Another strong performance from what is probably SWA’s best category year in year out, with whites and northern Rhônes leading the way
Its getting boring (in a good way) to say it year after year. But the Rhône put in another terrific performance at this year’s Sommelier Wine Awards, with half a dozen Gold-Listed wines (not all of them expensive), and a hatful of well-priced Silvers and Bronzes as well.
Following the success of the whites last year, this year we got not just two Golds – amazingly, from the same producer – at £10 and £30, but seven other medals as well.
There were some very good [white] wines showing great personality, freshness, complexity and length,’ said wine columnist and publisher Jamie Goode. ‘It was especially true at the higher end, but there were good wines across the price levels.
At a sniff over £10, the Saint Cosme Côtes du Rhone was ‘exactly what white Rhône should be about’, according to Gergely Barsi Szabó of Borough Wines, ‘with floral characters and restrained enough to go with food’. The Saint Cosme Condrieu was described by Emilie Courtois of Terroirs as ‘super-complex for people who really enjoy age, richness and complexity’.
In the reds, the star area was very definitely the Northern Rhône. While the two Golds were both around £20+, there was some great value to be had poking around in the Silver medals, too. ‘The wines were correctly priced all the way along – right the way up to the Domaine du Monteillet Les Grands Places 2006 on the end,’ said consultant Caspar Auchterlonie. ‘Even at that price it was value, and it’s drinking beautifully now.’
‘The two northern Golds show two unique styles,’ added Vivat Bacchus’s Laura Ward. ‘They’re very exciting in different ways. They both give you something to talk about, rather than being worried about price and whether it’s worth it.’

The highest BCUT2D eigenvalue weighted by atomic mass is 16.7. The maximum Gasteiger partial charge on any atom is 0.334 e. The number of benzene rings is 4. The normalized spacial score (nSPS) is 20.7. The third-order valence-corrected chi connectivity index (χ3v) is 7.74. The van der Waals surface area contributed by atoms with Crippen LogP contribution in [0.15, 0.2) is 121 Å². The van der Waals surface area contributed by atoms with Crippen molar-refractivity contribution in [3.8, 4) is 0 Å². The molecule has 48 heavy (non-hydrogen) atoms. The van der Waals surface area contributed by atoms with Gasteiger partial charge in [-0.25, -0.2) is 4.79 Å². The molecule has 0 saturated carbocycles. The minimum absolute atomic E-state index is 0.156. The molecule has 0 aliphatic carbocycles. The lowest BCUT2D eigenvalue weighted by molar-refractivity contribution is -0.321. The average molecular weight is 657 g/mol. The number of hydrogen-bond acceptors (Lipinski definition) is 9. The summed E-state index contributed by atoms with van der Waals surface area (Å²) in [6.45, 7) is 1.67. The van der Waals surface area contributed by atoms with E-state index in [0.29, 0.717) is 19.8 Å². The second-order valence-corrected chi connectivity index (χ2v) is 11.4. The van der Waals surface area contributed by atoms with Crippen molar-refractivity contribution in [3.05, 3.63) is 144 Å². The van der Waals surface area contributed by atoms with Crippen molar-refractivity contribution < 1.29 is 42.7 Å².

The Côtes du Rhône/Villages flights were good, too, with winemakers clearly making the most of the 2009 and 2010 vintages, and plenty of well-priced wines getting through to the medal stages.
‘There are things you taste where you appreciate the quality; then there are things you taste that you want to take the bottle home with you. These were all in that category,’ said The Vineyard Group’s James Hocking. ‘I picked out five, but I really could have picked out any of them. And they’re not expensive either.’
The Boutinot Les Coteaux was described, approvingly, by journalist Sarah Jane Evans MW as ‘textbook wine. You could eat anything with this’, while the more ambitious, but still well-priced Bouquet des Garrigues (‘there’s so much going on, but it wasn’t overbearing’, said Nicola Thomson, Practical Matters) got a Food Match award as well as Gold.
If there was one area of the Rhône that disappointed a bit this year, it was the South. You’d think it would be a place to find good-value, hearty wines with a bit of guts. On the showing this year, you’d be wrong. Nothing was entered under £10 at all (!), and the tasters were generally left underwhelmed.
‘Some were high in alcohol with no fruit, others were disjointed. This can be a problem in the southern Rhône,’ explained Texture’s Xavier Rousset MS. ‘Grenache can be a tricky variety – too flat or too fat.’
‘The whites showed great consistency, with a lot of typicity and plenty to work with across the price range. They were very food friendly.’ Claire Love, Loves Restaurant
‘The Côtes du Rhônes were genuinely great for the price, really great entry-level wines with lots of character. All were very distinctive and definitely from the Rhône valley.’ Marco Carboni, Bread Street Kitchen